We may believe, however, that they had already been reduced to writing by the time of the fourth dynasty, though at that time they probably consisted chiefly of the invocatory portions, the subsidiary matter being added later, and at different periods.

The date of the texts from which the present translations are made approximates 300 B.C., while the texts themselves are written in a purer and more classic style than are most of the writings of that time; so that it is probable that in their present form they certainly are; not later than the twenty-sixth dynasty, and may probably be as early as the eighteenth or nineteenth.

The Osiris chant, together with one of the

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[paragraph continues] Isis and Nephthys liturgies, exists in the hieratic form in what is known as the "Rhind papyrus," B.M. 10188, while the other Isis liturgy is in the Berlin papyrus 14225. Extracts have been published by Pleyte, in "Recueil des Travaux," Vol. III., and by Dr. E. A. Wallis Budge in Vol. LII. of "Archaeologia," many years ago. De Horrack published the second Isis liturgy in French, a translation of which into English appeared in "Records of the Past," Vol. II. The three chants, however, have not heretofore been published in one volume.

From the frequent mention of the sistrum-bearer in the chants, we know that this musical instrument was chiefly employed, but the music in which they were written is unknown. The Egyptians rated music highly, and Plato considered their music superior to the Greek, both for melody and energy. But harmony and rhythm were always subordinated to the words, and the subject-matter was paramount. There were two sorts of harmonies known to the old Egyptians, which the Greeks designated as "Dorian" and "Phrygian"--the former grave, slow and tranquil, the latter a dithyrambic form, probably employed in these chants, which was forceful, appealing and energetic.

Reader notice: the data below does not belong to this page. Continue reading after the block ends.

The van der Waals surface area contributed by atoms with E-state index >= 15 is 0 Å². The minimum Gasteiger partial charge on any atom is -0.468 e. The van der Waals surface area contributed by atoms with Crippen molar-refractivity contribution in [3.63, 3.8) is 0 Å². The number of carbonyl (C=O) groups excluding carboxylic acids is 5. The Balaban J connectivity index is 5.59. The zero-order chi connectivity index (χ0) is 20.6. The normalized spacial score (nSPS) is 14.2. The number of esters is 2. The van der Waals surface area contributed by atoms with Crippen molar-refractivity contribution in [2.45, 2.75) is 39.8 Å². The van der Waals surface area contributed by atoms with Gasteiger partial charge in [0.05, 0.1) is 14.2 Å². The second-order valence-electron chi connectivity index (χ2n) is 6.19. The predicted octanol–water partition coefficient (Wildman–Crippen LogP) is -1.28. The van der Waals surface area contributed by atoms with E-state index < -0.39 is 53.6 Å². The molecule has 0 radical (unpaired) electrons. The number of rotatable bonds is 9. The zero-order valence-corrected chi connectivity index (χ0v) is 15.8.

The Egyptians based their music on seven diatonics, which Demetrius of Phalerus attributes to "the seven vowels"; others say the seven

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senses, or the seven planets. Dion Cassius corroborates him, while Dionysos of Halicarnassus says, "Melody embraced an interval of five-it never rose more than three and one-half tones toward high, and fell less toward bass." This probably was a result of the use of the three-stringed lyre.

To find a probable origin for the legend of Osiris and Isis, it may seem strange to have to turn to the shores of Mexico and Central America; yet there, among the ruined cities of the ancient Mayan civilization, according to Le Plongeon, are two temples bearing historical inscriptions which in many details correspond with the Egyptian legend. The king, ruling well and wisely, is slain and dismembered by his brother, and the sister-wife, after finding the body, erected over it a pyramid and sphinx, the latter with a human head on a leopard's body, after which she travelled eastward, to the colonies of her race that had settled there centuries before; where she lived until her death. Her son ultimately killed his usurping uncle, and ruled the Mayans in his stead. The points of resemblance between the two legends are too numerous to name here; but as the period when the Mayan events took place is about ten thousand years before Christ, if the legends arose from one common source it would give ample time for history to become merged into myth.

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Whatever be the origin of the Osiris belief, however, it is certain that in the beginning he did not typify any of the forces of nature, as some would have us believe: this is a theory of much later date than the belief upon which it is grafted, and belongs to a period of decline; and Osiris is rather to be regarded as one of the great rulers of old time, far-seeing, advanced in his ideas, who fell a martyr to his duty, his conscience and his people. Had the Pharaohs tried rather to emulate the living Osiris, instead of simply being merged into him after death, Egypt might have survived for many centuries the cataclysms which eventually overwhelmed her, and put an end to her existence as a nation.

Next: The Laments of Isis and Nephthys